by Mark Ivener and Gary Wolfe
Making an EB-5 investment is an important decision for anyone interested in the EB-5 pro- gram. Investors are routinely warned to perform due diligence on the professionals and regional centers they choose, and to consult with trusted advisors on all aspects of projects they are considering, but in my EB-5 practice it is alarming to witness how few EB-5 investors obtain income, estate, and gift tax advice from qualified U.S. tax professionals. Most immigration attorneys, both verbally and in their written fee agreements, recommend that their clients seek tax counsel, even though clients rarely do so. The United States imposes income tax on the worldwide income of its citizens and green card holders, even if they reside overseas. EB-5 investors who receive their green cards through the program—or through any other means—automatically subject themselves to classification as a U.S. domicile and the tax requirements that come with it. Taxes collected by the United States government, at both the state and the federal level, go toward providing important public services in the country. Tax dollars help pay for infrastructure, public safety, health ser- vices, and notably education, which is an important benefit for investors and their children. Without taxes, the United States would not be able to fund programs that make the country so appealing to foreign investors in the first place.
Nonetheless, there are steps investors can take, with tax advisors, to ensure that they are paying the appropriate amount of tax for their situation. EB-5 investors are well-advised to seek out comprehensive tax planning advice to ensure that they achieve their immigration goals while avoiding unnecessary taxes.
A U.S. domicile is a non-U.S. citizen who relocates to the United States with the intention to reside permanently in the country. EB-5 investors who receive both conditional and permanent green cards subject themselves to classification as U.S. domiciles, and are hence subject to U.S. estate and gift tax on their worldwide estates. If EB-5 investors receive green cards, under IRS audit procedures, it may be construed as evidence of intent to permanently reside in the United States, subjecting them to U.S. estate and gift tax on their worldwide assets.
Classification as a U.S. domicile may invite increased scrutiny by the IRS—what industry insiders refer to as an audit trap—so it is important that EB-5 investors and their advisers under- stand which tax classification applies to their specific cases to avoid unnecessary trouble and costs. Additionally, classification as a U.S. domicile is especially important because it affects the amount of taxes that a tax subject is required to pay. Avoiding U.S. domicile status may seem inviting to the tax-conscious EB-5 investor, since non-U.S. domiciles living in the country are only subject to U.S. estate and gift tax in certain circum- stances. Furthermore, a non-U.S. domicile would not have a U.S. estate and gift tax on non-U.S. assets (i.e. worldwide assets), or be subject to U.S. estate tax on life insurance proceeds, and certain bank accounts and portfolio debt. However, because the very nature of the EB-5 program is to establish investors as permanent residents, and therefore U.S. domiciles according to the IRS, can EB-5 investors simultaneously protect their immigration benefits and minimize their tax liability?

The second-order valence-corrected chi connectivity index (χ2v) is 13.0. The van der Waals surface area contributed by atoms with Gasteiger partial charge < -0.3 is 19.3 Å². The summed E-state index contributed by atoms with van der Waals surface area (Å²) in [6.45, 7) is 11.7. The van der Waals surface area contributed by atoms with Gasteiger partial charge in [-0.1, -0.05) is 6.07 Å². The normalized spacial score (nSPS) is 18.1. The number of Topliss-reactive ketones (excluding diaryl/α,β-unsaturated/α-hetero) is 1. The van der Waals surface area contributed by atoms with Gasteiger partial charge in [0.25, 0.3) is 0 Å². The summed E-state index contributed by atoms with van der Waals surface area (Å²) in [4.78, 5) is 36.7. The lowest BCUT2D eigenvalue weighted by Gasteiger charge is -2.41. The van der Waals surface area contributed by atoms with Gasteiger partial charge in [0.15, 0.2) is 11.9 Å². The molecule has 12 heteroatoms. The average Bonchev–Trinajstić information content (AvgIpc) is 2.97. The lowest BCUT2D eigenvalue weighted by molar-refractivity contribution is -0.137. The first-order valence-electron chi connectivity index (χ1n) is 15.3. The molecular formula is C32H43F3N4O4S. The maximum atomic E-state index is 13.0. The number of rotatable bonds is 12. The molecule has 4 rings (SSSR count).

Is the EB-5 investor a U.S. domicile?
Although the EB-5 program was first established in 1990, it has only picked up steam in the last decade, making it a newer program, so U.S. estate and gift tax law has not yet definitively addressed EB-5 tax issues. While the classification of a U.S. domicile applies to a variety of resident visas, rarely is the topic approached in an EB-5-specific context. Given the U.S. government’s huge deficits and need for new sources of revenue, it is likely this issue will be addressed as more foreign investors pour funds into U.S. real estate, companies, and investment portfolios.
So what is the investor’s risk? Simply put, the EB-5 visa specifically designates an investor’s intention to permanently reside in the United States, first by declaration to USCIS under her two year conditional green card, then prima facie under her permanent green card. If an investor receives her conditional green card within two years of the initial filing, her permanent green card about three years later, and then continues to reside in the United States, it is hard to imagine what evidence she could present to support her case that she is not a U.S. domicile and not subject to worldwide U.S. estate and gift tax on her total worldwide assets. What evidence would the IRS believe as credible under an IRS audit? As an IRS audit expert, I would be hard pressed to make a convincing case that EB-5 investors residing in the United States do not have an intention to permanently reside in the country, especially since such testimony is generally given to support their conditional green cards, and is prima facie evidence once they receive their permanent green cards.